Leaders and employees together share responsibility for productivity, though this too has been touched by the shift in thinking. In Microsoft’s 2021 Work Trend Index, an annual data-driven analysis of global working patterns, CEO Satya Nadella said: “we will need to define productivity much more broadly – inclusive of collaboration, learning, and wellbeing to drive career advancement for every worker…All this needs to be done with flexibility in when, where, and how people work.”

Broader definitions of productivity help to inform the design of ‘adaptive workplaces’ – fluid environments which take into account various factors, from physical health to management practices. According to consultants Deloitte, people are typically more efficient and effective when they are more engaged in the work they do. And Deloitte believes engagement tends to be at its highest among employees who work remotely 60–80% of the time.

By broadening definitions of productivity to include engagement, organisations can think about how to get the best from their people. For Deloitte, this might involve an adaptive workplace catering “for a workforce that is able to work from anywhere but is empowered to work from where they’re most productive.”


Employee mindset: finding new freedoms 

For employees, the shift in mindset opens up new opportunities and freedoms. In looking for control of where and how they work, employees who are unable to find flexibility and empathy in their current role are ready to look elsewhere.

Changing job is easier now than before the pandemic. Employees who are able to work remotely can consider positions around the world. Microsoft’s Work Trend Index found that remote job postings on LinkedIn increased more than five times during the pandemic, and that over 40% of the global workforce is considering leaving their employer this year.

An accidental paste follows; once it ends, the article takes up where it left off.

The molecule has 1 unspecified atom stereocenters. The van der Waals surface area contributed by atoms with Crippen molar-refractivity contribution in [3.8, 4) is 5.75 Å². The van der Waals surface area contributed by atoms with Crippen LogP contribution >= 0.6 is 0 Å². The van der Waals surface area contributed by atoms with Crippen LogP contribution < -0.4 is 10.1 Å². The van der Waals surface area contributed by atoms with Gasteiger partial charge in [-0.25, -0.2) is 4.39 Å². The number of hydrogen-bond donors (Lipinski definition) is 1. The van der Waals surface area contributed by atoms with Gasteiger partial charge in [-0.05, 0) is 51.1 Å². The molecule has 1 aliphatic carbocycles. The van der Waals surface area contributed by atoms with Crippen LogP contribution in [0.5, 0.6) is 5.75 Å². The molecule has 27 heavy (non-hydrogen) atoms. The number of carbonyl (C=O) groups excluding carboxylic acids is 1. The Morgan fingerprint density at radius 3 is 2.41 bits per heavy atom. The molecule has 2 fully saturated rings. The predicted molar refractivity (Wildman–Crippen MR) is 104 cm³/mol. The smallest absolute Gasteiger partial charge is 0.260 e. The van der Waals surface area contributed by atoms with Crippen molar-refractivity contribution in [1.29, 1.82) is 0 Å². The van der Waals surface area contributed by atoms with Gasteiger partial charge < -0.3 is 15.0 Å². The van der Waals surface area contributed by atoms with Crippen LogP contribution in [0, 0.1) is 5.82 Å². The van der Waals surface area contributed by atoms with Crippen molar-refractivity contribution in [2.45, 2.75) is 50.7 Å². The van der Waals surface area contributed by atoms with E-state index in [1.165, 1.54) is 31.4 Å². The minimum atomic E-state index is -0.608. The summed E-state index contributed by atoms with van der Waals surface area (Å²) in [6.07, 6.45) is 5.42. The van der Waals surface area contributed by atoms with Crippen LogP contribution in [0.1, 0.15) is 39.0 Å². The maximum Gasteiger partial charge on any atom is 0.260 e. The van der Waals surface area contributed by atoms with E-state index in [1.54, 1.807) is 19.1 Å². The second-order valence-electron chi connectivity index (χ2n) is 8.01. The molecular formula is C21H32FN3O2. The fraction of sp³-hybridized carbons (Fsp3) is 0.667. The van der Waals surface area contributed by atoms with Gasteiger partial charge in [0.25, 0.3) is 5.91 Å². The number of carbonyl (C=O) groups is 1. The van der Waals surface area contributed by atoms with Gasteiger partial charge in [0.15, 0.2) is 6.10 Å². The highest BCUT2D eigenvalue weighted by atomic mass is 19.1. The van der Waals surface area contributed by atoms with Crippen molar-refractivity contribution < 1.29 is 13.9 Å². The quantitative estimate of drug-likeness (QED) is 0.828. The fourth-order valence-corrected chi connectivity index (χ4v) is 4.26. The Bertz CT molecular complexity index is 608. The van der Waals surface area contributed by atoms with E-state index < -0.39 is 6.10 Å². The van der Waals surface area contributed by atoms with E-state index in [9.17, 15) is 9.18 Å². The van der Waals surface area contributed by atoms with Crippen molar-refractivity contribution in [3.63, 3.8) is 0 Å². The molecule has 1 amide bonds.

Alternatively, employees can seek change closer to home. Jennifer Logue encourages clients to focus on those areas at work where they have control, in particular managing their mindset and the way they communicate.


Working Voices training packages

The WEF believes that “companies have a responsibility, and a rare opportunity, to rethink their organizational and workplace structures to invest in their workforces as core drivers of long-term resilience and future success.” In helping clients achieve these objectives, Working Voices offers Flexible Working Practices packages, deliverable at two levels: Leader/Manager and Employee.


Key skills in the Leader’s package:

  • Communicating change effectively: informing, energizing, collaborating
  • Developing individual leaders’ own delivery styles and methods
  • Ensuring alignment with the overall goal
  • Inspiring colleagues with humanity, clarity and authenticity
  • Understanding different perspectives and concerns
  • Teaching managers to coach teams towards success
  • Underlining the importance of communicating inclusively


Key skills offered in the Employee’s package:

  • Creating a culture of autonomy – based on Lencioni’s Five Dysfunctions of a Team
  • Fostering psychological safety in teams
  • Building and sustaining relationships no matter the working environment
  • Focusing on team cohesion first, then on achieving tasks
  • Emotional Intelligence competencies
  • Practical ways to take account of individual preferences in effective team working

A new landscape in employment practices has evolved over the last 18 months. Change has provoked new thoughts about work, creating a boundary between the ways of the past and the promising future ahead. These courses from Working Voices are a gateway from the old to the new, equipping participants to both navigate the transition to new workplace patterns and to manage them in an uncertain future.